Musical Borrowing
An Annotated Bibliography

Individual record

[+] Givan, Ben. “Django Reinhardt’s I’ll See You in My Dreams.Annual Review of Jazz Studies 12 (2002): 41-62.

A jazz performer’s improvisation on a given model can provide insight into that performer’s understanding of the model’s essential elements. What the performer preserves, avoids, and manipulates from the model can indicate not only that performer’s competency, but also their inventiveness. Django Reinhardt’s 1939 recording of Isham Jones’s I’ll See You in My Dreams is one such example. In the context of a rhythmically repetitive structure, Reinhardt creates variety by alternatively highlighting and obscuring phrase boundaries. In cases of the former, Reinhardt includes chromatic turns at midpoints and endings of choruses. In cases of the latter, Reinhardt repeats rhythmic motives across phrases. Additionally, Reinhardt’s use of paraphrase and thematic improvisation demonstrates a deep understanding of the melody from Jones’s model. When paraphrasing, Reinhardt preserves between one and six measures of the melody; longer paraphrases, however, are rare. In thematic improvisations, Reinhardt highlights an important large-scale melodic connection in one of two ways. In the first, he foregrounds the connection as a short melody and plays it repeatedly; in the second, he increases the technical virtuosity of his improvisation while maintaining the melodic outline of the model.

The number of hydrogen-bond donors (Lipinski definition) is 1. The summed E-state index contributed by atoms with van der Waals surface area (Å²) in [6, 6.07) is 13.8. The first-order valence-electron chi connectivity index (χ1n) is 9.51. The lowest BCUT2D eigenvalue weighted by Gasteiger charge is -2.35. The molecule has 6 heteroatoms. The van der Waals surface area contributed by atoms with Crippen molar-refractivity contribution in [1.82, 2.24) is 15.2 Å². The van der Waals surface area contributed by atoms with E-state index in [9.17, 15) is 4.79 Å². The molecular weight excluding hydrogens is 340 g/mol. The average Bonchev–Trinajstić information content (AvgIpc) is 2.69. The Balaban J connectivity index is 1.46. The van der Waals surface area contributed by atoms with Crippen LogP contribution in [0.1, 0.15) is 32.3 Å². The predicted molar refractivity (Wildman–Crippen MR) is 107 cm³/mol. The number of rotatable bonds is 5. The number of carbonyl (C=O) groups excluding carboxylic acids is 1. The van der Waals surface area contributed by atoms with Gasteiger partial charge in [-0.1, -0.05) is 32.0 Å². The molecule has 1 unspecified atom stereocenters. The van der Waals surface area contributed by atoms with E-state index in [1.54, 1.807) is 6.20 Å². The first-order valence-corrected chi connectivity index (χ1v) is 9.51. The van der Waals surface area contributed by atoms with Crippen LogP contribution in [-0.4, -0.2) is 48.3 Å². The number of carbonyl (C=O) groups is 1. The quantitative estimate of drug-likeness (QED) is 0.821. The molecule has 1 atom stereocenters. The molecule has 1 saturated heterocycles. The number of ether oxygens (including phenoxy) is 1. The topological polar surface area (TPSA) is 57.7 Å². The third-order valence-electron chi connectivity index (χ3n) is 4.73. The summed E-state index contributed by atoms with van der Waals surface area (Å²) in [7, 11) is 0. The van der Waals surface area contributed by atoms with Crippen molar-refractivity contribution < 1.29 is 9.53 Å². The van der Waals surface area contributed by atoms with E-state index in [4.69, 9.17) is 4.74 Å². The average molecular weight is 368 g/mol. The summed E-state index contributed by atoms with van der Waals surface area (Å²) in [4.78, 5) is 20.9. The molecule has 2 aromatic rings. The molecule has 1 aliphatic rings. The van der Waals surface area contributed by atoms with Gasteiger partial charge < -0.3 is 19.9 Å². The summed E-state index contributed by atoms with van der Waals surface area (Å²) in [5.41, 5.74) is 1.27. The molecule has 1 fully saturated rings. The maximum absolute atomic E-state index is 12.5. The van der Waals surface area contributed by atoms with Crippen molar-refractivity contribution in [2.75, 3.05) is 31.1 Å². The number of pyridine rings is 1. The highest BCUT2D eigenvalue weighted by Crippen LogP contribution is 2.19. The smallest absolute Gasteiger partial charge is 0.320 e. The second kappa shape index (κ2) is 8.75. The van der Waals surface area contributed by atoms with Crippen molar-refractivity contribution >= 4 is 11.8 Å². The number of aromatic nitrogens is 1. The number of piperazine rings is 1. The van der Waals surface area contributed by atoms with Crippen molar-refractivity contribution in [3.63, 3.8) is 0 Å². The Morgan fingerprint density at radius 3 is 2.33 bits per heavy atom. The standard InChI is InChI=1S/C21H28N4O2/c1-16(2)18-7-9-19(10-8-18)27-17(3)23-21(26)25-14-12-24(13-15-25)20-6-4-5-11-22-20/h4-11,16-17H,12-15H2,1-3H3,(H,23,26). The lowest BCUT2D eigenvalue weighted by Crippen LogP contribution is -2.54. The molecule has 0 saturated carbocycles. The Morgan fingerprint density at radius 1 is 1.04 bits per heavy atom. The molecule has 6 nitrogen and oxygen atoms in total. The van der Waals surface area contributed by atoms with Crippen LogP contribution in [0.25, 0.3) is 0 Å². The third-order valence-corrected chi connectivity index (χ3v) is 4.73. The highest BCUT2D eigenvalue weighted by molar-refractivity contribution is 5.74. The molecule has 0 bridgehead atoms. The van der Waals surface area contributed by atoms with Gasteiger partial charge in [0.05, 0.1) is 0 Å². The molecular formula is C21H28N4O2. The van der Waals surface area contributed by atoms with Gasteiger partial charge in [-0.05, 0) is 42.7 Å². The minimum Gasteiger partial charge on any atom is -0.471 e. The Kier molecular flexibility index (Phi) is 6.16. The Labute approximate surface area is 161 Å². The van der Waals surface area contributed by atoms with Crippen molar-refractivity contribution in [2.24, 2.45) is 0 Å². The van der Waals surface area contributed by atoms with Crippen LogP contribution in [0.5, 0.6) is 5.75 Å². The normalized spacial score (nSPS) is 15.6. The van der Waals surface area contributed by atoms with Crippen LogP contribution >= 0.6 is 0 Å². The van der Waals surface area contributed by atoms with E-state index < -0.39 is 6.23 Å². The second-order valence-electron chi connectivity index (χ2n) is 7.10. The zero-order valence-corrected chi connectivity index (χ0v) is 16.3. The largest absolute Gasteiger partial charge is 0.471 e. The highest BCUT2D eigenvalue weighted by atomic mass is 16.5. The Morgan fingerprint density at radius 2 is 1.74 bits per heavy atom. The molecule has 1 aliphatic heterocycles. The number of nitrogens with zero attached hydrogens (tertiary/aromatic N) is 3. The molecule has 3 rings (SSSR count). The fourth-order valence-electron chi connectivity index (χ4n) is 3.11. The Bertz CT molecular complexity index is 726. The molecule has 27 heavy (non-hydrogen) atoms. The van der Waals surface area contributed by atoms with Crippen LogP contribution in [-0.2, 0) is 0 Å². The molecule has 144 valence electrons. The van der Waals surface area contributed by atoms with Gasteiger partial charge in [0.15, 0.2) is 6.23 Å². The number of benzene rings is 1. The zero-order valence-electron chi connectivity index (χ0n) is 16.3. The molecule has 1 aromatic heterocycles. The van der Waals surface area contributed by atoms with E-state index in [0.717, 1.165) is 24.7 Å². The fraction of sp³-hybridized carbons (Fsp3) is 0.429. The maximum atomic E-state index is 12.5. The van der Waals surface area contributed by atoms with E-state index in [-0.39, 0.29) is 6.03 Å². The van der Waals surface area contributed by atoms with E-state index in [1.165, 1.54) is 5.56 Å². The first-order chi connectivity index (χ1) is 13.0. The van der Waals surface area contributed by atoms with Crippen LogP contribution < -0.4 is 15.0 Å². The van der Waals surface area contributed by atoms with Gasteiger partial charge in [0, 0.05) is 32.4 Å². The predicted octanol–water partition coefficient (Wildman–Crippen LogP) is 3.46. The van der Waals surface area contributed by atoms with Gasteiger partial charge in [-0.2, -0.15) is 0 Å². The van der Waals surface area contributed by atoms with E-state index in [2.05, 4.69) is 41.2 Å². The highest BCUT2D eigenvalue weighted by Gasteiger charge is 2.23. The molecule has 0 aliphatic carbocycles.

Works: Isham Jones (composer) and Django Reinhardt (performer): I’ll See You in My Dreams (41-58).

Sources: Isham Jones: I’ll See You in My Dreams (41-42).

Index Classifications: 1900s, Jazz

Contributed by: Nathan Blustein

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